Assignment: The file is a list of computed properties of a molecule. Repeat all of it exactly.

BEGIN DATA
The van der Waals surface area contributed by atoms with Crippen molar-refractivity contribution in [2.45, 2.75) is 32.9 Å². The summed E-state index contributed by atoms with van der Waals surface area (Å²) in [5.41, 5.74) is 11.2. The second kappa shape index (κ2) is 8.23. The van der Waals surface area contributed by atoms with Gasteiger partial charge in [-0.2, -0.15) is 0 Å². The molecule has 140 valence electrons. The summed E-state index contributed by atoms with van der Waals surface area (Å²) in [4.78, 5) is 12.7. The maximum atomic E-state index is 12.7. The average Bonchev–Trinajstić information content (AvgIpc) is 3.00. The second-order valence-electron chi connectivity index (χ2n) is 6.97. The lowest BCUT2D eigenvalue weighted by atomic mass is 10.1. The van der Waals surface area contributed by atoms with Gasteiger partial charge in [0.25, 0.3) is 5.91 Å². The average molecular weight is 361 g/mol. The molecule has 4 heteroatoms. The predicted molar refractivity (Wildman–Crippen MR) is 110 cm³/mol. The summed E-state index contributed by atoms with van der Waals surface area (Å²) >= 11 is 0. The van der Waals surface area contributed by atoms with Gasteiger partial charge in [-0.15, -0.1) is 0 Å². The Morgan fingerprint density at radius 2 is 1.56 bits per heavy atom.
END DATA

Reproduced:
The van der Waals surface area contributed by atoms with Crippen molar-refractivity contribution in [2.45, 2.75) is 32.9 Å². The summed E-state index contributed by atoms with van der Waals surface area (Å²) in [5.41, 5.74) is 11.2. The second kappa shape index (κ2) is 8.23. The van der Waals surface area contributed by atoms with Gasteiger partial charge in [-0.2, -0.15) is 0 Å². The molecule has 140 valence electrons. The summed E-state index contributed by atoms with van der Waals surface area (Å²) in [4.78, 5) is 12.7. The maximum atomic E-state index is 12.7. The average Bonchev–Trinajstić information content (AvgIpc) is 3.00. The second-order valence-electron chi connectivity index (χ2n) is 6.97. The lowest BCUT2D eigenvalue weighted by atomic mass is 10.1. The van der Waals surface area contributed by atoms with Gasteiger partial charge in [0.25, 0.3) is 5.91 Å². The average molecular weight is 361 g/mol. The molecule has 4 heteroatoms. The predicted molar refractivity (Wildman–Crippen MR) is 110 cm³/mol. The summed E-state index contributed by atoms with van der Waals surface area (Å²) >= 11 is 0. The van der Waals surface area contributed by atoms with Gasteiger partial charge in [-0.15, -0.1) is 0 Å². The Morgan fingerprint density at radius 2 is 1.56 bits per heavy atom.